Sometimes your terms of probation will say something along the lines of follow any directions of your probation officer. I suggest reviewing your terms of probation to check all the language. If you had an attorney, you should give them a call. Best of luck.
The most likely answer is "yes." A second answer is: "do you really want to risk it?" Most probation officers have a very real power to put their clients in jail. While a lawyer might be able to get you out, that lawyer is not likely to get you out in time to save your job.
Talk to the lawyer you had when you were put on probation.
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There may very well be merit to your defense or position in this type of situation. However, there are hardly sufficient details for an attorney to provide you with some path to follow. It is imperative that ALL of the facts in a particular situation be examined. No conclusion can be drawn from the communication that you have provided.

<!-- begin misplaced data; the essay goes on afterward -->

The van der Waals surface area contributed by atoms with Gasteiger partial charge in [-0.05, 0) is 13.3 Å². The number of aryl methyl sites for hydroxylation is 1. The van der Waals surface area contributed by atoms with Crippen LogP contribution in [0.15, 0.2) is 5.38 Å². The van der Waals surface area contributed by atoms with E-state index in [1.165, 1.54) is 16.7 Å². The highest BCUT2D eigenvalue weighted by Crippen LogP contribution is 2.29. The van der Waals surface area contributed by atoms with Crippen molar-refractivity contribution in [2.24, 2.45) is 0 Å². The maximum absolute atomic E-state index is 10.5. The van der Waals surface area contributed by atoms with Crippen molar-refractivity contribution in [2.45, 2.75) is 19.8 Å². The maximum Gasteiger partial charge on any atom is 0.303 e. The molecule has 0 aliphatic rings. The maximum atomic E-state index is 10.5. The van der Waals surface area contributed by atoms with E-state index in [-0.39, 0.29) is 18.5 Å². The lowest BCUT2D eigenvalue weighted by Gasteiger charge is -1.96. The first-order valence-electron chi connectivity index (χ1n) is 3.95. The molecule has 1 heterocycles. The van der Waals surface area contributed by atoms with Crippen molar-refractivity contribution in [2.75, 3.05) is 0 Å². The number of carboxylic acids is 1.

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Attorney Meaney is correct - contact your PO and review your terms and conditions.
Probation is an alternative to incarceration - indeed, some counties in New York still have an "ATI" office. The legal assumption is that jail is appropriate, but you are being given a chance to prove yourself at a lower level of supervision. No one in jail complains about a curfew ... you should not either. Your PO has wide discretion - do what he or she directs you to do and you will build trust and a good working relationship.